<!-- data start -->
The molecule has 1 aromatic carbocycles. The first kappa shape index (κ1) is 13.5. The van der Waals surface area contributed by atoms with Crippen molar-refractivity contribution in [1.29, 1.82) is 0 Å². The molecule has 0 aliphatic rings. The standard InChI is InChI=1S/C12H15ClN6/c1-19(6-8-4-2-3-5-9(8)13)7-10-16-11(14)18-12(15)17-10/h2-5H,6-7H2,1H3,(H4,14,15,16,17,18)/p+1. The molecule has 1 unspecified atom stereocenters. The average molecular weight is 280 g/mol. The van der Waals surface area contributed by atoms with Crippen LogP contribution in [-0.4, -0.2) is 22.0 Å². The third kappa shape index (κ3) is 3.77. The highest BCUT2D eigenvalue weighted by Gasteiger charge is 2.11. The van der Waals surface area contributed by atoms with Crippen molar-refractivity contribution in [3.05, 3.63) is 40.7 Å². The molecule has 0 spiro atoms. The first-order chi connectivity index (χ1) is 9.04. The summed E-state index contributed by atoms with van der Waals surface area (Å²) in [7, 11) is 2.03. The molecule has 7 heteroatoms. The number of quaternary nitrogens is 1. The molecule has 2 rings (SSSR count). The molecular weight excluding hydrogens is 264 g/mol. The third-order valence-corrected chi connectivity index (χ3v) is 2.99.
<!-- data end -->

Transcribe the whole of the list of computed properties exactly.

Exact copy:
The molecule has 1 aromatic carbocycles. The first kappa shape index (κ1) is 13.5. The van der Waals surface area contributed by atoms with Crippen molar-refractivity contribution in [1.29, 1.82) is 0 Å². The molecule has 0 aliphatic rings. The standard InChI is InChI=1S/C12H15ClN6/c1-19(6-8-4-2-3-5-9(8)13)7-10-16-11(14)18-12(15)17-10/h2-5H,6-7H2,1H3,(H4,14,15,16,17,18)/p+1. The molecule has 1 unspecified atom stereocenters. The average molecular weight is 280 g/mol. The van der Waals surface area contributed by atoms with Crippen LogP contribution in [-0.4, -0.2) is 22.0 Å². The third kappa shape index (κ3) is 3.77. The highest BCUT2D eigenvalue weighted by Gasteiger charge is 2.11. The van der Waals surface area contributed by atoms with Crippen molar-refractivity contribution in [3.05, 3.63) is 40.7 Å². The molecule has 0 spiro atoms. The first-order chi connectivity index (χ1) is 9.04. The summed E-state index contributed by atoms with van der Waals surface area (Å²) in [7, 11) is 2.03. The molecule has 7 heteroatoms. The number of quaternary nitrogens is 1. The molecule has 2 rings (SSSR count). The molecular weight excluding hydrogens is 264 g/mol. The third-order valence-corrected chi connectivity index (χ3v) is 2.99.